Fifth Grade: So this year, the children have finally figured out where they belong. They know what their many feelings mean and how to express them. The children are sure of themselves. They feel grounded and know where they fit in the world! They can show these many confident expressions through balanced, resolute steps. In fifth grade, the children begin to use their whole body for eurythmy. It has been a long journey from finger plays and clapping hands in kindergarten to form walking and gestures with steps in the fifth grade. These steps should be firm, strong, and earthy, yet loose and fluid. We should turn to the curriculum for creative ideas for eurythmy. For example, we study the people of Persia who were known for agriculture and cattle raising. What better way to express the concept of these people than with secure, grounded steps? And then we study the Egyptians with their precision and calculated measuring. We can express these people with perfectly symmetrical forms like the pentagram or hexagram. The Harmonious Eight is a symmetrical form where we can use firm yet flowing steps. This form is symmetrical yet movable. (I would explain how to do this exercise but it is very long. It is easy to follow and loads of fun. You can refer to the book Leaving Room for the Angels by Reg Down on pg 150. You can find his book at waldorflibrary.org for free!) Have fun and enjoy this age. Because next year you will experience many changes that bring another round of uncertain emotions!

Sixth Grade: I hope you enjoyed the fifth grade year. The children were so sure of themselves and just happy to exist! This year, their bodies are starting to change. This will bring an abundance of emotions brought on by hormones and self-doubt. All of a sudden, they don’t know themselves. Once more, they are on a voyage to rediscover where they fit in. And like before, we can use eurythmy to help them do this. And yet again, we turn to the curriculum to help us with ideas. Geometry is a big theme of sixth grade. Form walking is the best way to express these geometric shapes. We can walk the circle. We can shrink it, enlarge it, then reverse and move in the opposite direction, all while walking the circle. “We can also walk lemniscates, spirals, and diamonds, shrinking one side of the shape and then bringing it back. Geometrical shapes give purpose and meaning. It is important for the sixth grader to be reminded where he comes from by very concretely and unconventionally learning how to pray. We can express this in eurythmy by connecting with the sound of the musical scale or octave. The musical scale ascends upward, bringing us closer to God, and then descends downward, bringing those blessing down from above. So when we use moveable geometric shapes for form walking and gestures and sounds of the musical scale, we attempt to combine thinking, feeling, and willing, which is what we are trying to accomplish during the bridge years.” – Reg Down. I have included the pitch and scale exercise here:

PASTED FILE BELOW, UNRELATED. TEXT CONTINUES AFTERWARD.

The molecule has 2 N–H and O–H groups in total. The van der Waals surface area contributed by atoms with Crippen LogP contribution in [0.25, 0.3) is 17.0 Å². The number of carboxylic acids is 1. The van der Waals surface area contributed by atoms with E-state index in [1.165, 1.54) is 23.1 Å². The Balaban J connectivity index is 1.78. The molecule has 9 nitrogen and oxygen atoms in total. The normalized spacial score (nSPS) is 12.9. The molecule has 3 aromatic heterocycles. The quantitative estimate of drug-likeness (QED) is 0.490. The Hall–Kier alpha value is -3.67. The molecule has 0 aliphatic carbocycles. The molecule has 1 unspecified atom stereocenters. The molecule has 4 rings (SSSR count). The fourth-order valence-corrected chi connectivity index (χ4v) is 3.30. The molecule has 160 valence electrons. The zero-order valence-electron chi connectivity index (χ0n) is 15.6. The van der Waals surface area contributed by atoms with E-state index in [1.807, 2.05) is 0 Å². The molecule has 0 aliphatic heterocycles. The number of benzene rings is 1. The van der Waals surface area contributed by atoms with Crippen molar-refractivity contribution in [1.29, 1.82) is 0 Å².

1. First we play a scale and ask the children to show us what they heard with their hands. They will ALWAYS raise and lower their hands to show the sound. Next, ask them if they can come up with a gesture that shows what we just heard. The children usually show the correct gesture, but if not, ask questions that encourage them to give the correct gesture. It is always better if they can come up with it on their own. (The gesture is made by standing straight and tall and as the scale ascends, the arms are raised up from the side, elbows straight, to reach high above the head. Then as the scale descends, the arms are lowered back down.)